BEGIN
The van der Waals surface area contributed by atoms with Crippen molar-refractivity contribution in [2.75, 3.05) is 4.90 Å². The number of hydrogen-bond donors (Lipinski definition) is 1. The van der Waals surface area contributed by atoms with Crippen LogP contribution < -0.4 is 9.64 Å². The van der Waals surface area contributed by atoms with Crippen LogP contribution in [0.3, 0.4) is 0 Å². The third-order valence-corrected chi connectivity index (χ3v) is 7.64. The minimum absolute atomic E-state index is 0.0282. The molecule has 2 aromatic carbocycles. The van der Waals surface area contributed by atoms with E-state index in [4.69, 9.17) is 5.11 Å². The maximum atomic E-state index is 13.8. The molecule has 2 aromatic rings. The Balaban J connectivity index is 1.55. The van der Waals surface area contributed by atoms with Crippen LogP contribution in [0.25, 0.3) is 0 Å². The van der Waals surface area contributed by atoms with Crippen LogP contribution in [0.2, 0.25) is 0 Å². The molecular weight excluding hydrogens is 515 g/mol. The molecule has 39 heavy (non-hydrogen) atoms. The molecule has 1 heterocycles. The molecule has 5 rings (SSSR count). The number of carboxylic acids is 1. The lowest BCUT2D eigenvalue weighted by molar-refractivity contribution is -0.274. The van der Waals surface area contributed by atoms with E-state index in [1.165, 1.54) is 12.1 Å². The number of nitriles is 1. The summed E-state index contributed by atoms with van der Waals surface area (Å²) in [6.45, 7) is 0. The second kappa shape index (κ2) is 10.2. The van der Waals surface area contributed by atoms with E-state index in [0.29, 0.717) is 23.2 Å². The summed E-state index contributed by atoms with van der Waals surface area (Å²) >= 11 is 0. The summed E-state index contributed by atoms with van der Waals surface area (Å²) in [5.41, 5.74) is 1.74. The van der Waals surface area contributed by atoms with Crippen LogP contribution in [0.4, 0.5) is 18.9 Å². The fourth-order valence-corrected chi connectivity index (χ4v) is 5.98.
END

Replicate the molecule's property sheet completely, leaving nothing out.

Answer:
The van der Waals surface area contributed by atoms with Crippen molar-refractivity contribution in [2.75, 3.05) is 4.90 Å². The number of hydrogen-bond donors (Lipinski definition) is 1. The van der Waals surface area contributed by atoms with Crippen LogP contribution < -0.4 is 9.64 Å². The van der Waals surface area contributed by atoms with Crippen LogP contribution in [0.3, 0.4) is 0 Å². The third-order valence-corrected chi connectivity index (χ3v) is 7.64. The minimum absolute atomic E-state index is 0.0282. The molecule has 2 aromatic carbocycles. The van der Waals surface area contributed by atoms with E-state index in [4.69, 9.17) is 5.11 Å². The maximum atomic E-state index is 13.8. The molecule has 2 aromatic rings. The Balaban J connectivity index is 1.55. The van der Waals surface area contributed by atoms with Crippen LogP contribution in [0.25, 0.3) is 0 Å². The van der Waals surface area contributed by atoms with Crippen LogP contribution in [0.2, 0.25) is 0 Å². The molecular weight excluding hydrogens is 515 g/mol. The molecule has 39 heavy (non-hydrogen) atoms. The molecule has 1 heterocycles. The molecule has 5 rings (SSSR count). The number of carboxylic acids is 1. The lowest BCUT2D eigenvalue weighted by molar-refractivity contribution is -0.274. The van der Waals surface area contributed by atoms with E-state index in [1.165, 1.54) is 12.1 Å². The number of nitriles is 1. The summed E-state index contributed by atoms with van der Waals surface area (Å²) in [6.45, 7) is 0. The second kappa shape index (κ2) is 10.2. The van der Waals surface area contributed by atoms with E-state index in [0.29, 0.717) is 23.2 Å². The summed E-state index contributed by atoms with van der Waals surface area (Å²) >= 11 is 0. The summed E-state index contributed by atoms with van der Waals surface area (Å²) in [5.41, 5.74) is 1.74. The van der Waals surface area contributed by atoms with Crippen LogP contribution in [0.4, 0.5) is 18.9 Å². The fourth-order valence-corrected chi connectivity index (χ4v) is 5.98.